At each organization, I found a distinction between work and personal life that collided with how I wanted to live my life. Business was always encouraged to take precedence over personal lives, and balancing the two was the responsibility of the individual.
The closest I came to incorporating my life goals and principles was when I worked with a social enterprise. The social enterprise was an online and offline publication that showcased the stories of people who had a vision to make their world a better place, and were courageous, for various reasons, in pursuing that vision. It ran according to principles I believed in, allowed me to work remotely, learn and explore topics I am interested in, and meet inspiring people. As I was an Associate Partner, I also had the autonomy to make decisions. However, it was a constant struggle to keep it afloat financially, and I needed to supplement it with other income. It seemed business would always clash with the way I wanted to live my life.
After the social enterprise closed, I had time and resources to put toward projects that I wanted to do. As I was experienced in creating content, I decided to write a “choose your own adventure” style picture book for my nieces. After the book was ready, the reactions it received made me realize there is an audience and gap in the market for the type of content I enjoy creating. This was the beginning of Zoot Publishing. I also began to realize that by being the decision maker in all aspects of the business, I could craft a business that fit best to my other interests. Zoot Publishing is still in its infancy, but I already have a clearer vision for how it fits into my life better than any business or position I took in the past. Having to make so many decisions made me realize the incredible freedom, and responsibility, of running a business.
One of the most valuable things I learned is each business decision I make, not only defines the business, but also contains a set of values and priorities that defines me as a person, and the kind of life I’m creating for myself.
I realize my business can enable a life that would make me content, and be a vehicle through which I could both create and contribute something meaningful to the world in my own way. For me, meaning comes from leaving things in a better state than the state I find them. I push toward this by utilizing more responsible printing practices or creating diverse characters that are more inclusive and representative.
With a meaningful business and life, comes an intrinsic sense of “heading in the right direction.” When my work aligns with what I want from life overall, I have the stamina to stick with the business in the long run.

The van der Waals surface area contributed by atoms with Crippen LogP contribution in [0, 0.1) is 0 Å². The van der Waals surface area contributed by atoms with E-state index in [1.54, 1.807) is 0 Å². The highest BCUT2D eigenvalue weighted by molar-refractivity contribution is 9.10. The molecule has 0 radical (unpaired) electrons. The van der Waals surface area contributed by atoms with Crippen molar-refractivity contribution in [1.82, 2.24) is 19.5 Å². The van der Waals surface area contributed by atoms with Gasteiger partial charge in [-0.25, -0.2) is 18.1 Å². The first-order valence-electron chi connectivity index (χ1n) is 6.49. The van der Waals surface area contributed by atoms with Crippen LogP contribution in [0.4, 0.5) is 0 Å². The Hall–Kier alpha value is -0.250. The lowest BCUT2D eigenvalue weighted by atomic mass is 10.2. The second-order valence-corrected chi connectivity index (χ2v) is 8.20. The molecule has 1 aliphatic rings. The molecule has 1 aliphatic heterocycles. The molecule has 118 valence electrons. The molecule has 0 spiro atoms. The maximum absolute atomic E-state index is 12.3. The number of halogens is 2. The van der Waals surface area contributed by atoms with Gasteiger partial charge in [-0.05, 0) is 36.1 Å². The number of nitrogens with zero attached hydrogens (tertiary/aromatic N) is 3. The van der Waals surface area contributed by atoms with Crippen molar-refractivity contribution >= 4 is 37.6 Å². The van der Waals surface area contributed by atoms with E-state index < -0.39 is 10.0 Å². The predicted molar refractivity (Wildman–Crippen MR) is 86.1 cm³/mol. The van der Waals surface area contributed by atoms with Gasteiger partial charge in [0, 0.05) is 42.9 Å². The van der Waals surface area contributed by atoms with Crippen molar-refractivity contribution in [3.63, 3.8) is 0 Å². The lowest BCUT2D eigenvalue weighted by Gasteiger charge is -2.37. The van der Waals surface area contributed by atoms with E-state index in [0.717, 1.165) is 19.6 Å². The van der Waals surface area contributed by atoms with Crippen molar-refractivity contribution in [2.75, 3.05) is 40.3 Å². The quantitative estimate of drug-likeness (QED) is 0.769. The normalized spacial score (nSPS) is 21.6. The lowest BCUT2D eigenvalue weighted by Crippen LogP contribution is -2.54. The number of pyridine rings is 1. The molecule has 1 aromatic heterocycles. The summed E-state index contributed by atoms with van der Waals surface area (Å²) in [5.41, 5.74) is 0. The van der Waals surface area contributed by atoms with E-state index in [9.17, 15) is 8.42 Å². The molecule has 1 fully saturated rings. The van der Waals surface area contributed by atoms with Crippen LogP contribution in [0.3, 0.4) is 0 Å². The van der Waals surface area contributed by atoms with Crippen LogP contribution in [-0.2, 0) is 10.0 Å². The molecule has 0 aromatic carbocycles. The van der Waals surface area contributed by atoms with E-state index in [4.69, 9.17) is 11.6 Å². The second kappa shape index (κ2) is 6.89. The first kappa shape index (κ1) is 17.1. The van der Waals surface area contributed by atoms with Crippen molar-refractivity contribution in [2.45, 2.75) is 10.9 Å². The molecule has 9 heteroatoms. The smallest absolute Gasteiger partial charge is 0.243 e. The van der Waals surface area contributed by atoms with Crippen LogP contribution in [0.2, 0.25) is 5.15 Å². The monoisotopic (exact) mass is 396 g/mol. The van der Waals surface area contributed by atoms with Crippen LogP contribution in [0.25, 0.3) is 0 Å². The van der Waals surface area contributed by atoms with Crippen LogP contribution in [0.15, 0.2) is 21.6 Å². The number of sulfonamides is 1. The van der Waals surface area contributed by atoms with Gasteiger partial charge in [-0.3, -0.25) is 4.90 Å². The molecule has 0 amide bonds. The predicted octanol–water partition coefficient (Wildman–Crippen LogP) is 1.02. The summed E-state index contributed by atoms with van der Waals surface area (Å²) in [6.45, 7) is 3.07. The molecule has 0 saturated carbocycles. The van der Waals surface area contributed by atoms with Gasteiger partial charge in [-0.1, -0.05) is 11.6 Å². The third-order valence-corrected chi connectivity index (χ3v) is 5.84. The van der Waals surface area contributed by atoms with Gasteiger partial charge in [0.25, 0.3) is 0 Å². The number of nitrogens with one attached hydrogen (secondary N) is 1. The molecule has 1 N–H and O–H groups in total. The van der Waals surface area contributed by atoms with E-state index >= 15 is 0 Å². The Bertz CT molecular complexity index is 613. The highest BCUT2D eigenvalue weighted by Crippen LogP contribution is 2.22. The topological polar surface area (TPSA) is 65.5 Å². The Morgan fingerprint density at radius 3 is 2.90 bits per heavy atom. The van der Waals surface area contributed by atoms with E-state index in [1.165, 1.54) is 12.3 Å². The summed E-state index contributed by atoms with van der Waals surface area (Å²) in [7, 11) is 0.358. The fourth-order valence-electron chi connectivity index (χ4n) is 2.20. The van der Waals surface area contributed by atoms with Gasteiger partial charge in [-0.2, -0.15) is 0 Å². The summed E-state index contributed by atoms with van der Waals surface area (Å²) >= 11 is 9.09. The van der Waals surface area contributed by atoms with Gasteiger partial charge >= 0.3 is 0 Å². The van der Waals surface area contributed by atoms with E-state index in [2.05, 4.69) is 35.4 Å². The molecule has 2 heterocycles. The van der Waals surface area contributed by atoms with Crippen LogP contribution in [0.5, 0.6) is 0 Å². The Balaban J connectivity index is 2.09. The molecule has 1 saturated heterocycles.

It doesn’t always fit neatly and contradictions still exist such as working long hours even when I need more sleep and rest. However there is a peace of mind from knowing the goals are life goals, not business goals.
AKIBA: Finance is probably one of the most important aspects of a lifestyle plan. Many people give up on their ideal lifestyle because they don’t believe they can afford it.
There’s no magic wand for dealing with finances. Typically lifestyle businesses wouldn’t qualify for venture investments so finance is handled the good old fashioned way: reducing expenses and increasing revenue.
Revenue is important no matter what type of business you run, but reducing expenses is equally important. I always look at the ratio of my fixed costs to my revenue. A healthy ratio is to have fixed costs (rent, bills, and regular monthly expenses) at around 20-30 percent of income. At 20 percent, there’s money for growth as well as money to save while still covering costs. Around 30 percent still allows you to spend for growth, but there won’t be much to save. At 40 percent, you’re pretty much covering costs. Beyond that is pretty much the equivalent of living paycheck-to-paycheck, or even having a negative net income. These ratios will differ based on spending habits, tax brackets, cost of living, and other factors so you will need to tailor them for your own situation.
In my case, I made the conscious decision years ago to live in the countryside and maintain a sustainable lifestyle, both financially and environmentally. There were many extra costs associated with living in an urban setting such as higher rents, going out more, maintaining appearances, transportation, etc. Renting a farm and living in the countryside allowed me and my girlfriend to cut costs drastically and maintain a higher quality of life surrounded by nature in a stress-free environment. Rent was the highest expense while living in the city so moving to the countryside was the equivalent of receiving a few thousand dollars every month.
JACINTA: I knew my business would be closely integrated with my life, and so I wanted my business to be something that would bring my boyfriend and I closer. We support each other’s product development and run workshops together. This gives us more time together and a better understanding of what’s important to each other.
Not only does Zoot Publishing create books and games, we also conduct workshops on the power of choice, storytelling with paper and electronics, writing, publishing, and printing.
In our product development, we express our values through both the story content and the production.